FERGUSON, Mo. — It took just three minutes.
A speck of time on a snoozy side street, a stretch of asphalt winding through a modest working-class neighborhood of three-story garden apartment buildings that’s easier to find a way into than out of.
There, two lives intersected when a white police officer named Darren Wilson and a black teenager named Michael Brown — one in a patrol car, the other on foot — found themselves together on Canfield Drive in the middle of a summer Saturday.
When they met at 12:01 p.m. on Aug. 9, the two were coming from different places, different mind-sets —Brown filling free hours with a friend, Wilson coming off an emergency call about a 2-month-old baby struggling to breathe.
Brown, barely 18, stood 6-foot-4 and 292 pounds and wore a St. Louis Cardinals baseball cap. Wilson, a lanky 28-year-old with short-cropped blond hair who had six months earlier won a commendation for “extraordinary effort in the line of duty,” steered a police cruiser behind him.
At 12:04, Brown was dead, shot multiple times by Wilson. “Big Mike,” as his friends called him, did not have a gun.
The conflicting accounts of those three minutes — the tortured exercise of assigning blame — have provoked intense protests and turned this inner-ring St. Louis suburb into a parable of race, class and justice. There has been no resolution, no definitive account of what happened in that flash of a hot afternoon or of the two men at the center of it.
Police records, public documents and more than a dozen interviews on the streets here and in other St. Louis suburbs are beginning to reveal details of the killing and clarify points on a timeline that began with a theft of less than $50 worth of cigars from a convenience store and culminated with Brown’s death.
A key witness — Brown’s friend Dorian Johnson — has told the FBI that he thought the robbery was a “prank,” said Johnson’s attorney. In an interview with federal agents, Johnson has said Brown was hit by one bullet, then — as Brown pleaded for his life — Wilson fired “five or six” more times.
And when the shooting stopped, Johnson and his legal team have told investigators, the police officer who pulled the trigger did nothing to save the man he’d just shot. “The officer doesn’t attempt to resuscitate,” Johnson’s attorney, former St. Louis mayor Freeman Bosley Jr., said in an interview Saturday. “He does not call for medical help. The officer didn’t call it in that someone had been shot.”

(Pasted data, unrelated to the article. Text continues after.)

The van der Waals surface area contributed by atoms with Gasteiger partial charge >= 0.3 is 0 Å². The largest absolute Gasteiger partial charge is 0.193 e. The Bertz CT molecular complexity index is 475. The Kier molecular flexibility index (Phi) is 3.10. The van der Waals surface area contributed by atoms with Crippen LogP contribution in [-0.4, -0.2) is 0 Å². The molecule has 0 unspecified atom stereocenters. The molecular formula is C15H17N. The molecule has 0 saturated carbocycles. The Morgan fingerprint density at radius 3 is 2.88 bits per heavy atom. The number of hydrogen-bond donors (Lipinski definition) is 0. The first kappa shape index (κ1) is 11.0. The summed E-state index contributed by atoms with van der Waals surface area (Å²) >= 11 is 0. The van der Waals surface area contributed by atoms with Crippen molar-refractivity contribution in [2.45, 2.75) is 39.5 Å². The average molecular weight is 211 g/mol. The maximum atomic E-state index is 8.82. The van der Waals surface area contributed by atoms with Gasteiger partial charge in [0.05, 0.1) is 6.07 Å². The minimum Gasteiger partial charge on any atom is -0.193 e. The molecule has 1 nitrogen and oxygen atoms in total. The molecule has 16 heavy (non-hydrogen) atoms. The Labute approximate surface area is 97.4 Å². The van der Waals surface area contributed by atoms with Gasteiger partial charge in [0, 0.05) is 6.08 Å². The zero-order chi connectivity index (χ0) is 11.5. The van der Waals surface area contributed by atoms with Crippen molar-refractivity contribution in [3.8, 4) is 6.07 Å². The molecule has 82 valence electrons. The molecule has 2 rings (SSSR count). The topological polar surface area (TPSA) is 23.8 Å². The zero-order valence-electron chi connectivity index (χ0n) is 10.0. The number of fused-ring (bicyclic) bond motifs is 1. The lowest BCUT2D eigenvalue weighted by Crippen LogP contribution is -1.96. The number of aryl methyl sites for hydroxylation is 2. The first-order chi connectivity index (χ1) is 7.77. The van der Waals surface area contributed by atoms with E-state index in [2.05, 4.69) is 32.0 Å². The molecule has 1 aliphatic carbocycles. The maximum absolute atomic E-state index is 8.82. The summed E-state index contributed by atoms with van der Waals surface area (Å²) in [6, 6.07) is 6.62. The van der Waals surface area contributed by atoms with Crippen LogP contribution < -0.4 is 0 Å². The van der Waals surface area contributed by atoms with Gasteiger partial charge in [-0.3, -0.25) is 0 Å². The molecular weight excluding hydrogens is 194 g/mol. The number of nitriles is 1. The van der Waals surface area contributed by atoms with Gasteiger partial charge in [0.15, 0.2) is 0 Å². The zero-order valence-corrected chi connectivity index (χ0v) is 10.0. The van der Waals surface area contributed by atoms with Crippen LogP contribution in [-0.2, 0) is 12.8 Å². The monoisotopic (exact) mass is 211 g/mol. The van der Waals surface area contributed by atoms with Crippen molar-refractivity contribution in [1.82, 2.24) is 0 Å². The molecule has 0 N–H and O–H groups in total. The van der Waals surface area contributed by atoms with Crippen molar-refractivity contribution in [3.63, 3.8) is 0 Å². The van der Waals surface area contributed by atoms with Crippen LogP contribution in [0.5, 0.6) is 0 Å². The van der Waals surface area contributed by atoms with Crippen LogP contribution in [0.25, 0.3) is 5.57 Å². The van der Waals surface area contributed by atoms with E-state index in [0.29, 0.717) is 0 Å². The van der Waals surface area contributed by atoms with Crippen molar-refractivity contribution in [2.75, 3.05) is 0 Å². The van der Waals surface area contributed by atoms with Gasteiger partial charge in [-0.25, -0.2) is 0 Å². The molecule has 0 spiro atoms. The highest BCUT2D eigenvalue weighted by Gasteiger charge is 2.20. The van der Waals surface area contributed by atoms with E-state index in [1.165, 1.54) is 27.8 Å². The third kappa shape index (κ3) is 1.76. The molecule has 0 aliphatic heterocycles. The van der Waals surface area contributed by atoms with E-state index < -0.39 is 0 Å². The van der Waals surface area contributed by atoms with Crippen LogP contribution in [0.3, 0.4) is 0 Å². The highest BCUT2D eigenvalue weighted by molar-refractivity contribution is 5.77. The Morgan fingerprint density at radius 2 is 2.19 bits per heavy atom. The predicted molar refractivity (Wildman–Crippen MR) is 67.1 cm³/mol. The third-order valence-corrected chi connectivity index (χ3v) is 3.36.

Both men are now forever entwined with Ferguson, but neither had particularly deep roots here.
Brown was only spending the summer with his grandmother while making plans to attend a vocational school. Wilson was in his fourth year on the police force after working for two years on a force nearby. He lives miles away in a house with a swimming pool in the suburb of Crestwood.
On the streets near the home of Brown’s grandmother, neighbor buddies remember him as a “good kid” who posted up under the basket at a Ferguson playground — more bulk and grit on the court than grace. His nickname, “Big Mike,” about summed it up.
“With his size and frame, I always tried to encourage him to do football, but he was too timid, too mild-mannered,” said Duane Finne, a family friend who lives not far from where Brown’s body lay for hours, in the center of the street, after he was shot. “Growing up in a city like this, that’s hard.”
Brown was the kid who was rhyming hip-hop lyrics. “He just loved music, talked about it all the time,” said Cynthia Barnett, a neighborhood fixture whom Brown called “Miss Cynthia.”
Hip-hop represents the hope of escape to another kind of life for many of the kids in this swatch of St. Louis suburbs, a patchwork of 91 municipalities, each with its own identity and mores. The area is frequently referred to as poor, but the reality is more nuanced.
Brown was staying in a scruffy section of Ferguson, where check-cashing stores perch in frayed strip malls, but the city’s downtown has undergone a revival.
And even in the modest $550-a-month apartments where Brown and his friends partied and traded lyrics, the problem often isn’t that the occupants don’t have jobs — it’s that they don’t have good jobs.
“People go to work and they come home,” said Alice Thomas, 51. “People are aspirational. They want something better for their children. Mike Brown’s mother keeps talking about how she wanted him to go to college, even community college. . . . She wanted better for her child.”
The fraught relationship between African Americans, a majority in Ferguson, and the nearly all-white police force long preceded the eruption of protests.
In interview after interview, black men and women talked about their fears of random stops while driving in the city, as well as in neighboring municipalities.